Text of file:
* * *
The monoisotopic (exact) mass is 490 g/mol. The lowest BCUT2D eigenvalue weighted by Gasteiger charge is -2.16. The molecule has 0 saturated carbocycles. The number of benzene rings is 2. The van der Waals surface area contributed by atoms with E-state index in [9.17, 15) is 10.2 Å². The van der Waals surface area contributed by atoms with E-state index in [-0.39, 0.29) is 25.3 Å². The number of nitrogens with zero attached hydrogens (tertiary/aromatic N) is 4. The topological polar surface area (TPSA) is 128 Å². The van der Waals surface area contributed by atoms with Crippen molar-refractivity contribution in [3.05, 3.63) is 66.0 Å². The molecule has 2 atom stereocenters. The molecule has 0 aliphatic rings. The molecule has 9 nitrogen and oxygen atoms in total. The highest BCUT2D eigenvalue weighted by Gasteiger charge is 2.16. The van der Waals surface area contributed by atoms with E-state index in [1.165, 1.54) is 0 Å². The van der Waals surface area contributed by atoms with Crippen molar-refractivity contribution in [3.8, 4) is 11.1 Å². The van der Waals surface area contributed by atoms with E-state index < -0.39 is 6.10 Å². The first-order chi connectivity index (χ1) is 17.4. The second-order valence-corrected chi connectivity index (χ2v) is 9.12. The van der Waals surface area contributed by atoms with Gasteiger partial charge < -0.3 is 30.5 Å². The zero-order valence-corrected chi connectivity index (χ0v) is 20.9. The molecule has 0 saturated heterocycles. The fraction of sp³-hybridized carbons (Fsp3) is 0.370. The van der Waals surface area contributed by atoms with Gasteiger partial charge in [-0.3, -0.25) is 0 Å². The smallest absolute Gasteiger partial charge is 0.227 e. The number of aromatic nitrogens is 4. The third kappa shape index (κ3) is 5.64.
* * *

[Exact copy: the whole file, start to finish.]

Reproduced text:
The monoisotopic (exact) mass is 490 g/mol. The lowest BCUT2D eigenvalue weighted by Gasteiger charge is -2.16. The molecule has 0 saturated carbocycles. The number of benzene rings is 2. The van der Waals surface area contributed by atoms with E-state index in [9.17, 15) is 10.2 Å². The van der Waals surface area contributed by atoms with E-state index in [-0.39, 0.29) is 25.3 Å². The number of nitrogens with zero attached hydrogens (tertiary/aromatic N) is 4. The topological polar surface area (TPSA) is 128 Å². The van der Waals surface area contributed by atoms with Crippen molar-refractivity contribution in [3.05, 3.63) is 66.0 Å². The molecule has 2 atom stereocenters. The molecule has 0 aliphatic rings. The molecule has 9 nitrogen and oxygen atoms in total. The highest BCUT2D eigenvalue weighted by Gasteiger charge is 2.16. The van der Waals surface area contributed by atoms with E-state index in [1.165, 1.54) is 0 Å². The van der Waals surface area contributed by atoms with Crippen molar-refractivity contribution in [3.8, 4) is 11.1 Å². The van der Waals surface area contributed by atoms with E-state index < -0.39 is 6.10 Å². The first-order chi connectivity index (χ1) is 17.4. The second-order valence-corrected chi connectivity index (χ2v) is 9.12. The van der Waals surface area contributed by atoms with Gasteiger partial charge < -0.3 is 30.5 Å². The zero-order valence-corrected chi connectivity index (χ0v) is 20.9. The molecule has 0 saturated heterocycles. The fraction of sp³-hybridized carbons (Fsp3) is 0.370. The van der Waals surface area contributed by atoms with Gasteiger partial charge in [-0.3, -0.25) is 0 Å². The smallest absolute Gasteiger partial charge is 0.227 e. The number of aromatic nitrogens is 4. The third kappa shape index (κ3) is 5.64.